Despite these threats, the Venus flytrap has not yet been listed as a federally endangered species. However, it is currently listed as a species of special concern in North Carolina and is listed as Vulnerable on the IUCN Red List. Fortunately, wildlife officers in North Carolina do issue citations to anyone caught illegally harvesting Venus flytraps in order to deter such activity.

venus flytrap

Dionaea muscipula   © 2006 Barry Rice

If you are interested in owning a Venus flytrap, make certain that you are purchasing a nursery grown plant and not a wild harvested one. The plant label should specify this. To be sure you are purchasing a nursery grown plant, look for cultivar names, like ‘Red Dragon’ or ‘Royal Red’ (and many others). These are plant varieties that have been bred in tissue culture labs from cultivated plants.

To learn more about the Venus flytrap and its current conservation concerns, see this Encyclopedia of Life page.

Related Posts:

Northern Pitcher Plants: A Model for Understanding Food Webs

The Sundews

Overwintering Carnivorous Plants

Wetlands!

Wetlands!

From www.earthgauge.net:

“May is American Wetlands Month! No matter where you live, chances are there’s a wetland nearby that provides important environmental benefits to your community. Wetlands support diverse fish and wildlife species, filter pollutants from rain water runoff, help recharge groundwater supplies, prevent flooding and enhance property values.”

Wetlands are ecosystems that are characterized by their vegetation (aquatic plants), their soils (formed during anaerobic conditions caused by being flooded or saturated with standing water), and, of course, their state of being largely saturated with water either seasonally or permanently. Examples of natural wetlands include bogs, fens, marshes, and swamps. Wetlands can also be constructed by humans for the purpose of collecting storm water runoff from urban areas in an effort to reduce the risk of flooding and avoid overwhelming municipal sewer systems during large rainstorms.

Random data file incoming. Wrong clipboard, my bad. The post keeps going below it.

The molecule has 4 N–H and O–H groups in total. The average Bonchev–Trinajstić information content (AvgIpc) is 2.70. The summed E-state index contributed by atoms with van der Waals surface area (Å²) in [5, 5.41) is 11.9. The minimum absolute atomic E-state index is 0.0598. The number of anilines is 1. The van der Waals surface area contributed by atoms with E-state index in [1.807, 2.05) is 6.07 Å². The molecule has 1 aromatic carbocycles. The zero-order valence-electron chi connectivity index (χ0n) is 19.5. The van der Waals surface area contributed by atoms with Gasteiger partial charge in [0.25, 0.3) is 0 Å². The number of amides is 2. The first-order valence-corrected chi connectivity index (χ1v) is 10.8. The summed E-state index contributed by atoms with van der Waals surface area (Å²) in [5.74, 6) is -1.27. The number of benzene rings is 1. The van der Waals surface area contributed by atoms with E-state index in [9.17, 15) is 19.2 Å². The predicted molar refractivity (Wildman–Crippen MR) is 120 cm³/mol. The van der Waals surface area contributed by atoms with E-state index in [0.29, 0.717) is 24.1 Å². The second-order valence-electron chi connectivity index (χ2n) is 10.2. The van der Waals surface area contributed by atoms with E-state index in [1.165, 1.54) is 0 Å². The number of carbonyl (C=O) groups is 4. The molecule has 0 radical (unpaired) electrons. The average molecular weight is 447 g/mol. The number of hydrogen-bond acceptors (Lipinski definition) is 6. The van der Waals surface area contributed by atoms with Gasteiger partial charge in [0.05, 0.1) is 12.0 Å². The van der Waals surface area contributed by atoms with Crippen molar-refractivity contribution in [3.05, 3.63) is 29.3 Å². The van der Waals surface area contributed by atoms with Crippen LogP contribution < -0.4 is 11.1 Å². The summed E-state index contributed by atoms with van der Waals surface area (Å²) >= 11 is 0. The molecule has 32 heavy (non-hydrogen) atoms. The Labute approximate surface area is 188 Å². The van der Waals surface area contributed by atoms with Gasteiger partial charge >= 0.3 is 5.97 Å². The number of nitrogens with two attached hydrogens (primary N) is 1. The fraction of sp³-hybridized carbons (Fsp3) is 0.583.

Wetlands are the most threatened type of ecosystem on earth, and we are losing them at a steady clip. Major threats to wetlands include land development, pollution (agricultural and otherwise), and the introduction of invasive species. Considering the benefits we receive from having wetlands around, it is imperative that we protect them. Earth Gauge offers some suggestions on how to do so.

wetland benefits

Speaking of wetlands, one of my favorite wetland plant species is marsh marigold (Caltha palustris). It is in the buttercup family (Ranunculaceae) and is common in wetlands throughout the Northern Hemisphere. I became familiar with this plant when I was volunteering at a wetland in Edwardsville, IL. Perhaps you’ve seen it growing in a wetland near you.

caltha palustris

marsh marigold (Caltha palustris) photo credit: wikimedia commons